Calculating First and Second Derivatives
A pH titration (measured volumes of a base solution are added to a solution of an acid and the pH measured after each addition) is shown in Figure 61, and a portion of the spreadsheet containing the titration data in Figure 62. The endpoint of the titration corresponds to the point on the curve with maximum slope, and this point can be estimated visually in Figure 61. The first and second derivatives of the data are commonly used to determine the inflection point of the curve mathematically.
14.0
12.0
10.0
Volume of 0.1000 M NaOH
Figure 61. Chart of titration data, (folder 'Chapter 06 Examples', workbook 'Derivs of Titration Data', worksheet 'Derivs')
A 
B 
c 
D 
E 
F   
2 
V/lllL 
PH 
AV 
ApH 
V(avye) 
¿pHAV 
22 
1.90 
4.981 
0.100 
0.229 
1.850 
2.29 [ 
23 
1.95 
5.157 
0.050 
0.175 
1.925 
3.52 
24 
2.00 
5.389 
0.050 
0.232 
1 975 
4.64 ; 
25 
2.05 
5.928 
0.050 
0.539 
2.D25 
10.78 ; 
26 
2.08 
7.900 
0.030 
1.972 
2.065 
65.73 
27 
2.10 
9.115 
0.020 
1.215 
2.090 
60.75 
28 
2.15 
9.604 
0.050 
0.489 
2.125 
9.78 
29 
2.20 
9.856 
0.050 
0.252 
2.175 
5.04 
30 
2.30 
10 125 
0.100 
0.269 
2.250 
2.69 
Figure 62. First derivative of titration data, near the endpoint. (folder 'Chapter 06 Examples', workbook 'Derivs of Titration Data', worksheet 'Derivs')
Figure 62. First derivative of titration data, near the endpoint. (folder 'Chapter 06 Examples', workbook 'Derivs of Titration Data', worksheet 'Derivs')
Columns A through F of the spreadsheet shown in Figure 62 are used to calculate the first derivative, ApH/A V. Since the derivative has been calculated over the finite volume AV = Fi+i  V„ the most suitable volume to use when plotting the ApH/A V values, as shown in column E of Figure 62, is
The maximum in ApH/AV indicates the location of the inflection point of the titration (Figure 63).
Figure 63. First derivative of titration data, near the endpoint. (folder 'Chapter 06 Examples', workbook 'Derivs of Titration Data', worksheet 'Derivs')
Figure 63. First derivative of titration data, near the endpoint. (folder 'Chapter 06 Examples', workbook 'Derivs of Titration Data', worksheet 'Derivs')
The maximum in the first derivative curve must still be estimated visually. The second derivative, A( ApH/A V)/A V, calculated by means of columns E through J of the spreadsheet (shown in Figure 64) can be used to locate the inflection point more precisely. The second derivative, shown in Figure 65, passes through zero at the inflection point. Linear interpolation can be used to calculate the point at which the second derivative is zero.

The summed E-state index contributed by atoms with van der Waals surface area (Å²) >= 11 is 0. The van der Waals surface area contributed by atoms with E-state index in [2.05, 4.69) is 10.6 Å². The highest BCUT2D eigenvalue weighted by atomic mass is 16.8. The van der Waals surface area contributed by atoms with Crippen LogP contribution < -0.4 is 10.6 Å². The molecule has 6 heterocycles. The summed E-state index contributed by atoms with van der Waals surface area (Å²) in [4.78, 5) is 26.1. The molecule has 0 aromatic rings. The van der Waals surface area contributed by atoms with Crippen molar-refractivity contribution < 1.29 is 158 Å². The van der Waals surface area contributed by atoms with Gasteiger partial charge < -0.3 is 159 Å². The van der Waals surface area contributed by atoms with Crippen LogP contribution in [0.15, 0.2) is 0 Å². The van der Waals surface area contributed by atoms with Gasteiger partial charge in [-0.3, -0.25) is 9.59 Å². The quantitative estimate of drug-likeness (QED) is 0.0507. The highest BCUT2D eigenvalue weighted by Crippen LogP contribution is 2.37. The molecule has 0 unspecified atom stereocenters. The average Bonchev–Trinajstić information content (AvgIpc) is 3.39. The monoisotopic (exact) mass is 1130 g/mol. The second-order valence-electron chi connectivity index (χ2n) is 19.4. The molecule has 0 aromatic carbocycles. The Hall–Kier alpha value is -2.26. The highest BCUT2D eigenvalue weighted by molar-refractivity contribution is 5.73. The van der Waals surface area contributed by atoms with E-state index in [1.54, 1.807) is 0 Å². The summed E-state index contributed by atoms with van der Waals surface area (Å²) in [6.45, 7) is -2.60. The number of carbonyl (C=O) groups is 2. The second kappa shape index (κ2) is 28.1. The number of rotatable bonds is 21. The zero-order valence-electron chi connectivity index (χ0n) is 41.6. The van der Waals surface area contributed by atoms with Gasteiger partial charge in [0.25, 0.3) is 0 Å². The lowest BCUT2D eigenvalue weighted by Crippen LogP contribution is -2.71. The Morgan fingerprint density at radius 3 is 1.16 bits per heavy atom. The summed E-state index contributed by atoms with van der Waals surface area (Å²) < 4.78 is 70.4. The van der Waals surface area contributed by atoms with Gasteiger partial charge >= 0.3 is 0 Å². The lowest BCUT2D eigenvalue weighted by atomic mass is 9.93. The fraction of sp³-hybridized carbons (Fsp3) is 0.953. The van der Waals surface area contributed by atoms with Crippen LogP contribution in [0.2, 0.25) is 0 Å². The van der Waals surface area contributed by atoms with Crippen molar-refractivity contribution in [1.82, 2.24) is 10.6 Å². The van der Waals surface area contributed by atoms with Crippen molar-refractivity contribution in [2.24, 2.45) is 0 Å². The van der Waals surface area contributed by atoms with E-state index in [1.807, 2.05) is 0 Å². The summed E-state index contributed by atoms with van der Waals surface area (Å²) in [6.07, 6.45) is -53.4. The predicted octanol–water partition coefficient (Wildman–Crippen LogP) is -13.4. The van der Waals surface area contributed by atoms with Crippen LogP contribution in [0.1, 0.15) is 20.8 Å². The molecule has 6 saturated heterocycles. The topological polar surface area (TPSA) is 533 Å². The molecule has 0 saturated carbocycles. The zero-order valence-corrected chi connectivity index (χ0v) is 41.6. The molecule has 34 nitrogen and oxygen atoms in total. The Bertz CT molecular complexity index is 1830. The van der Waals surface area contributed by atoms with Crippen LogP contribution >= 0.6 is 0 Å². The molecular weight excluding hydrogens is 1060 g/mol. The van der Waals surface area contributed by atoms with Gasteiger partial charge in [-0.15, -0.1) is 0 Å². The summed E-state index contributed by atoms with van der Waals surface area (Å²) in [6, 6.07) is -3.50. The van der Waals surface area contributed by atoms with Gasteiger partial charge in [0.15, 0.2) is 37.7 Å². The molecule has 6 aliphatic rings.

E 
F 
G 
H I ! 
J j  
2 
U(iivge) 
ApH ÀV 
AV 
AUpH) 
V(iivge) 
Ai Ajilli AU 
22 
1.850 
2.29 
0 1 GO 
0.57 
1 800 
5.7 ! 
23 
1.925 
3.52 
0.075 
1.23 
1.888 
16.4 
24 
1975 
4 64 
0.050 
1.12 
1 950 
22.4 
25 
2.025 
10.78 
0.050 
6.14 
2.000 
122.8 
26 
2.065 
65.73 
0.040 
54.95 
2.045 
1373.8 
27 
2.090 
60.75 
0.025 
4.98 
2.078 
199.3 
23 
2.125 
9 78 
0.035 
50.97 
2.108 
1456.3 
29 
2.175 
5.04 
0.05D 
4.74 
2 150 
94.8 
30 
2.250 
2.G9 
0.075 
2.35 
2.213 
31.3 
Figure 64. Second derivative of titration data, near the endpoint. (folder 'Chapter 06 Examples', workbook 'Derivs of Titration Data', worksheet 'Derivs')
Figure 64. Second derivative of titration data, near the endpoint. (folder 'Chapter 06 Examples', workbook 'Derivs of Titration Data', worksheet 'Derivs')
Figure 65. Second derivative of titration data, near the endpoint. (folder 'Chapter 06 Examples', workbook 'Derivs of Titration Data', worksheet 'Derivs')
Figure 65. Second derivative of titration data, near the endpoint. (folder 'Chapter 06 Examples', workbook 'Derivs of Titration Data', worksheet 'Derivs')
There are other equations for numerical differentiation that use three or more points instead of two points to calculate the derivative. Since these equations usually require equal intervals between points, they are of less generality. Again, their main advantage is that they minimize the effect of "noise." Table 61 lists equations for the first, second and third derivatives, for data from a table at equally spaced interval h.
These difference formulas can be derived from Taylor series. Recall from Chapter 4 that the firstorder approximation is
or, in the notation used in Table 61
tt+i = y> + hy't which, upon rearranging, becomes h
admittedly, an obvious result.
The second derivative can be written as y]  y,+l~y' (68)
When each of the y terms is expanded according to the preceding expression fory, the expression for the second derivative becomes
• = (y,+2  yM) ■1 h  Cv/+i yt)ih h or yl = y>«2y"+y> (6io)
The same result can be obtained from the secondorder Taylor series expansion which is written in Table 61 as
by substituting the backwarddifference formula for F from Table 61. Expressions for higher derivatives or for derivatives using more terms can be obtained in a similar fashion.
Table 61. Some Formulas for Computing Derivatives (For tables with equally spaced entries)
First derivative, using two points:
Forward difference r, ~ ^
Central difference yt =
Responses

Pervinca5 years ago
 Reply

katrin5 years ago
 Reply

Milo4 years ago
 Reply

veronica4 years ago
 Reply

ruth3 years ago
 Reply

berta3 years ago
 Reply

Mungo2 years ago
 Reply

Helen2 years ago
 Reply

luca1 year ago
 Reply

Palmira Folliero1 year ago
 Reply